A full-blown economic recovery will not resolve the UK’s youth unemployment issue, the Institute for Public Policy Research (IPPR) has found.

The latest report by the centre-left think tank shows that despite the fall in unemployment figures, there still remain 868,000 16 to 24-year-olds out-of-work.

The official UK unemployment figures released today revealed unemployment has fallen again to reach 6.4%.

Although the youth unemployment rate has fallen over the past year from 20.9% to 17.8%, the IPPR say youth unemployment is still an issue. Of those who remain unemployed, 247,000 have been looking for work for over a year.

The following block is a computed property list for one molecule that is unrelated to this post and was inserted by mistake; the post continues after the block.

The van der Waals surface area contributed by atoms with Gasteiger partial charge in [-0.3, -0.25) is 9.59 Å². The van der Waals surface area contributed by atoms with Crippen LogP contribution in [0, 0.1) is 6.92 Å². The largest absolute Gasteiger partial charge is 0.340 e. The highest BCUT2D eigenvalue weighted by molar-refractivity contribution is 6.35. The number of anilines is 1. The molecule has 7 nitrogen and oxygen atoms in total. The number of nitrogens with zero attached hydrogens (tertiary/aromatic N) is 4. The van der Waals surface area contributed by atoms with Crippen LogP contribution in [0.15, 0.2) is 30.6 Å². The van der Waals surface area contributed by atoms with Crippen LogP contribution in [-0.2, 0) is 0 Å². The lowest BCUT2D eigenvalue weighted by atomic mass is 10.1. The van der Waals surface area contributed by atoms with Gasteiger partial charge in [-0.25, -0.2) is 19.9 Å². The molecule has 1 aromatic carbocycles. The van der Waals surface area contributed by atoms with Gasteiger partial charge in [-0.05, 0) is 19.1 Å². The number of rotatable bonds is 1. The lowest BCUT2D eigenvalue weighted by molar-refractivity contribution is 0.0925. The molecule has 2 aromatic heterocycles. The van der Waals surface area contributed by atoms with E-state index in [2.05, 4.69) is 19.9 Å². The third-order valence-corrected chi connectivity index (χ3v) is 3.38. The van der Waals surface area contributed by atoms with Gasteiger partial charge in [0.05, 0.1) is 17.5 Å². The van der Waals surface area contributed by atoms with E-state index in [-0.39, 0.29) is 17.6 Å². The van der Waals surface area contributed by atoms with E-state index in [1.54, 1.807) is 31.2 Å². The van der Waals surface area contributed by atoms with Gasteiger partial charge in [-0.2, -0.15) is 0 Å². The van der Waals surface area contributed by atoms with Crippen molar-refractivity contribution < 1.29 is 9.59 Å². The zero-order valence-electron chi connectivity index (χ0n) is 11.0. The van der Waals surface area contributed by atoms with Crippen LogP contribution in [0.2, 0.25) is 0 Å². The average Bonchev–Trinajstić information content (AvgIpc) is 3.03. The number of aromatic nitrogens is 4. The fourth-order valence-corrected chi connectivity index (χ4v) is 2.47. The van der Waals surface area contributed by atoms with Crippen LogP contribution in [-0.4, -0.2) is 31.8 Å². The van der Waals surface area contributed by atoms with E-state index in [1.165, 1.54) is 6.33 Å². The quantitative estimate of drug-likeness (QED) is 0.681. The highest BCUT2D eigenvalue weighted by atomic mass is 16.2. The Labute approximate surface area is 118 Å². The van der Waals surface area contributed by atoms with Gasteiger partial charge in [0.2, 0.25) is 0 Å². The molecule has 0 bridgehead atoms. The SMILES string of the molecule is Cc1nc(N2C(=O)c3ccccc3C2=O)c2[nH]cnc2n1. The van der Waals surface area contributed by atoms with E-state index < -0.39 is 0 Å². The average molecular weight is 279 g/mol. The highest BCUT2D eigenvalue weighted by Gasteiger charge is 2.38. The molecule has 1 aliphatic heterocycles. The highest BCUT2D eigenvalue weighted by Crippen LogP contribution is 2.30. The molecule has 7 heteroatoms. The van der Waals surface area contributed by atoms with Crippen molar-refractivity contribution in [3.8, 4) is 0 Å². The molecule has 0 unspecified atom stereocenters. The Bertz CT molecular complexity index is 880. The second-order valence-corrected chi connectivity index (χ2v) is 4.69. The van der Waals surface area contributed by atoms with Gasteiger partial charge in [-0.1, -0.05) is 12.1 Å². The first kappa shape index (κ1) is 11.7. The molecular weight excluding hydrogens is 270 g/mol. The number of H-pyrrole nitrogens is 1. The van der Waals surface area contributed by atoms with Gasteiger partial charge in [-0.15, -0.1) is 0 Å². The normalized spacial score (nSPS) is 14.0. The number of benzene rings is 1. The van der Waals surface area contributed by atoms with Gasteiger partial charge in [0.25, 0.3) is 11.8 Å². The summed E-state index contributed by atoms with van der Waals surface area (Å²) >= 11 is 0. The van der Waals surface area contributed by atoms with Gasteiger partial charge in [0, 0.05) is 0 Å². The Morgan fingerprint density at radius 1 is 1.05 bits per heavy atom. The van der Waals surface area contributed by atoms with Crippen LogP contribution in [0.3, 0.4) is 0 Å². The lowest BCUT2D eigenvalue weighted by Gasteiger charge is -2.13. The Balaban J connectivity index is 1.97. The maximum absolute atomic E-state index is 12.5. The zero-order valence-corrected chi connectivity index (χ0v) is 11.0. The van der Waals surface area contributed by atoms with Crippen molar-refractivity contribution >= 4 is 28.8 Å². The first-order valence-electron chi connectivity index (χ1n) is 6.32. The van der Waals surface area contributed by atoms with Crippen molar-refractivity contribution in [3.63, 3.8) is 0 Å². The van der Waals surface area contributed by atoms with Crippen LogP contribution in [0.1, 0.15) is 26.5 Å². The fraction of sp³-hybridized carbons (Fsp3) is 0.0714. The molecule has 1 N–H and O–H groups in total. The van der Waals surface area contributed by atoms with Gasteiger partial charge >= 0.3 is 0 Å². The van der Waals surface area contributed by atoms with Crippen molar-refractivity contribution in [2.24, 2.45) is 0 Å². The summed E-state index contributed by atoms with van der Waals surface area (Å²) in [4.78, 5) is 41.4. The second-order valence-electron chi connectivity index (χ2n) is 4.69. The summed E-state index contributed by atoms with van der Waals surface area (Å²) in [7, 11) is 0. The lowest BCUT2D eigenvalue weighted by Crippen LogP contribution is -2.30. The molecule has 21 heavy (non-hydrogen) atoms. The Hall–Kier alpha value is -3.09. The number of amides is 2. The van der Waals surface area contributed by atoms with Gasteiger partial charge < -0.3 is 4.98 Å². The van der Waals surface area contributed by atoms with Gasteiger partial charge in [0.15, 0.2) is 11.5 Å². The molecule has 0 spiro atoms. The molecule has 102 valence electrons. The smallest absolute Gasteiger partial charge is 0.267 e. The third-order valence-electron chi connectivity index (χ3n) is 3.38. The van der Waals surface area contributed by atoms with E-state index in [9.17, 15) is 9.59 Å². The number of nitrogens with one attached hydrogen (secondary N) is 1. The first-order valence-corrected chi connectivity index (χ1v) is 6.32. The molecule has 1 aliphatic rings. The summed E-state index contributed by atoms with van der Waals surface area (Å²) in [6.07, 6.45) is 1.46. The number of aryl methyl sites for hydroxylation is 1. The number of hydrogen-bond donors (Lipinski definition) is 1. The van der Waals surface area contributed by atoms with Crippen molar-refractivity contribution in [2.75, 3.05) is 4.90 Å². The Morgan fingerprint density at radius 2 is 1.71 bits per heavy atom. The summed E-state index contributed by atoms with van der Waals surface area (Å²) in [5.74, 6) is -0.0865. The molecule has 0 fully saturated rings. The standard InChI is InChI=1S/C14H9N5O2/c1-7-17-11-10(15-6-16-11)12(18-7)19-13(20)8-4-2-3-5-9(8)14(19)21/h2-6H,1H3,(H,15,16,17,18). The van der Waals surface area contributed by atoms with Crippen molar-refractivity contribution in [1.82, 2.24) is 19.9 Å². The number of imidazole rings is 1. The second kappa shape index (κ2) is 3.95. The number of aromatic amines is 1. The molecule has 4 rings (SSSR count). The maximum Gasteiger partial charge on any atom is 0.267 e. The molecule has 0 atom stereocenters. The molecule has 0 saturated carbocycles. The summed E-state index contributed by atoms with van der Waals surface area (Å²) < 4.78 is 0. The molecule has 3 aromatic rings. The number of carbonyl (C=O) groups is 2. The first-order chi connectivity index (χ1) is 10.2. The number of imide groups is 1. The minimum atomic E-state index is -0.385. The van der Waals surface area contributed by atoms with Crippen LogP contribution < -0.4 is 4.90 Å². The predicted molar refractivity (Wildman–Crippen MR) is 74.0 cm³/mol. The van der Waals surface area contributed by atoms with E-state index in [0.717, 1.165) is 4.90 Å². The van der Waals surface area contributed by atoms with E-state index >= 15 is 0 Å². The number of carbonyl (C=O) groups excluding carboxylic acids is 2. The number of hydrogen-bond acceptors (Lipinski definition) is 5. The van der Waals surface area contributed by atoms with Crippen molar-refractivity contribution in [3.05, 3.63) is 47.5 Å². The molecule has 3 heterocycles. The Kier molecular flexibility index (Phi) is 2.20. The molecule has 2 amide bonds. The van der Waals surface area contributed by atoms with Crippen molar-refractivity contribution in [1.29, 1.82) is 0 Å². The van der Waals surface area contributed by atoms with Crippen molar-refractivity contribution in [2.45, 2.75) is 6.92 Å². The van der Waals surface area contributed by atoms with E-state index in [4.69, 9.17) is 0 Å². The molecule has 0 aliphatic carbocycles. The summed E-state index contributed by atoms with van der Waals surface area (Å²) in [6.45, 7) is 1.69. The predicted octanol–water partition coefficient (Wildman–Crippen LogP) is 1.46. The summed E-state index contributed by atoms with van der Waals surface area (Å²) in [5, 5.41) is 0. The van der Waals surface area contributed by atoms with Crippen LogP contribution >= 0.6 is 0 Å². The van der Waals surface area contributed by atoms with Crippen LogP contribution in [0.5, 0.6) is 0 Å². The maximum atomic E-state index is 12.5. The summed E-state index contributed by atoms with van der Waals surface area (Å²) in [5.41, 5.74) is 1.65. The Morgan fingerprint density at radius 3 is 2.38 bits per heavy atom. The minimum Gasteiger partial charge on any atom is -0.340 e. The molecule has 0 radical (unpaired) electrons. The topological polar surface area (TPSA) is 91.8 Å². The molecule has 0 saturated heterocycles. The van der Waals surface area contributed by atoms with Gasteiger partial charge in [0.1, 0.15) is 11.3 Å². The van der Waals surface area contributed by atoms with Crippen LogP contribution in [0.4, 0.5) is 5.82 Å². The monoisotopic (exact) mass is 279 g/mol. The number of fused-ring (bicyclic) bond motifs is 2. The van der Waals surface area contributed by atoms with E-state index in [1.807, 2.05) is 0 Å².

Around 700,000 young people have never had a job.

There is a considerable mismatch between the jobs young people are training for and what is actually available, the report has revealed.

For example, 94,000 young people were trained in hair and beauty to fill just 18,000 jobs, while only 123,000 were trained in the construction and engineering sectors for an advertised 275,000 jobs.

Youth unemployment is lower in countries where vocational training through formal education is as well practised as the traditional academic route.

Tony Dolphin, IPPR chief economist, told the BBC:

“We can learn lots from countries like Germany and the Netherlands.

“A strong workplace-based vocational education and training system, with high employer involvement, contributes more to a smoother transition from education to work and a low rate of youth unemployment than anything else.”

Photo by Andrew Winter